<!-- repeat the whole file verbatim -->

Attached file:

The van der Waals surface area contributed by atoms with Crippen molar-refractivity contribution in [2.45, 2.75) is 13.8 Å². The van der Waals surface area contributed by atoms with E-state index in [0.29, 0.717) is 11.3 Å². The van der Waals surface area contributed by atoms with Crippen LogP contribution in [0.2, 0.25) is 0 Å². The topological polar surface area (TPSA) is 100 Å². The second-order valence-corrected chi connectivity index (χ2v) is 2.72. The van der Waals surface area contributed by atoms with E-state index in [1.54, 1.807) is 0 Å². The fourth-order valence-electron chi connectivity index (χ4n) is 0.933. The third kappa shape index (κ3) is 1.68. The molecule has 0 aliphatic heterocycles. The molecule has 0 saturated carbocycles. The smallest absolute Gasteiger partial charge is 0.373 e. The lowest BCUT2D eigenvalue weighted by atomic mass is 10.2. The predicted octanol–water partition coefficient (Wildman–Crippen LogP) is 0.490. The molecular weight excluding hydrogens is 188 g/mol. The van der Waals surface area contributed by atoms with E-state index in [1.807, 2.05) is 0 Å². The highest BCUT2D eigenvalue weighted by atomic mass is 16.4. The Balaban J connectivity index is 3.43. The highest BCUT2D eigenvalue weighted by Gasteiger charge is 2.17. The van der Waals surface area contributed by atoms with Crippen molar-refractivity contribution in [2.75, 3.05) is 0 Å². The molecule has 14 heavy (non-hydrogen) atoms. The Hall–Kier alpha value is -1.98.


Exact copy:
The van der Waals surface area contributed by atoms with Crippen molar-refractivity contribution in [2.45, 2.75) is 13.8 Å². The van der Waals surface area contributed by atoms with E-state index in [0.29, 0.717) is 11.3 Å². The van der Waals surface area contributed by atoms with Crippen LogP contribution in [0.2, 0.25) is 0 Å². The topological polar surface area (TPSA) is 100 Å². The second-order valence-corrected chi connectivity index (χ2v) is 2.72. The van der Waals surface area contributed by atoms with E-state index in [1.54, 1.807) is 0 Å². The fourth-order valence-electron chi connectivity index (χ4n) is 0.933. The third kappa shape index (κ3) is 1.68. The molecule has 0 aliphatic heterocycles. The molecule has 0 saturated carbocycles. The smallest absolute Gasteiger partial charge is 0.373 e. The lowest BCUT2D eigenvalue weighted by atomic mass is 10.2. The predicted octanol–water partition coefficient (Wildman–Crippen LogP) is 0.490. The molecular weight excluding hydrogens is 188 g/mol. The van der Waals surface area contributed by atoms with E-state index in [1.807, 2.05) is 0 Å². The highest BCUT2D eigenvalue weighted by atomic mass is 16.4. The Balaban J connectivity index is 3.43. The highest BCUT2D eigenvalue weighted by Gasteiger charge is 2.17. The van der Waals surface area contributed by atoms with Crippen molar-refractivity contribution in [2.75, 3.05) is 0 Å². The molecule has 14 heavy (non-hydrogen) atoms. The Hall–Kier alpha value is -1.98.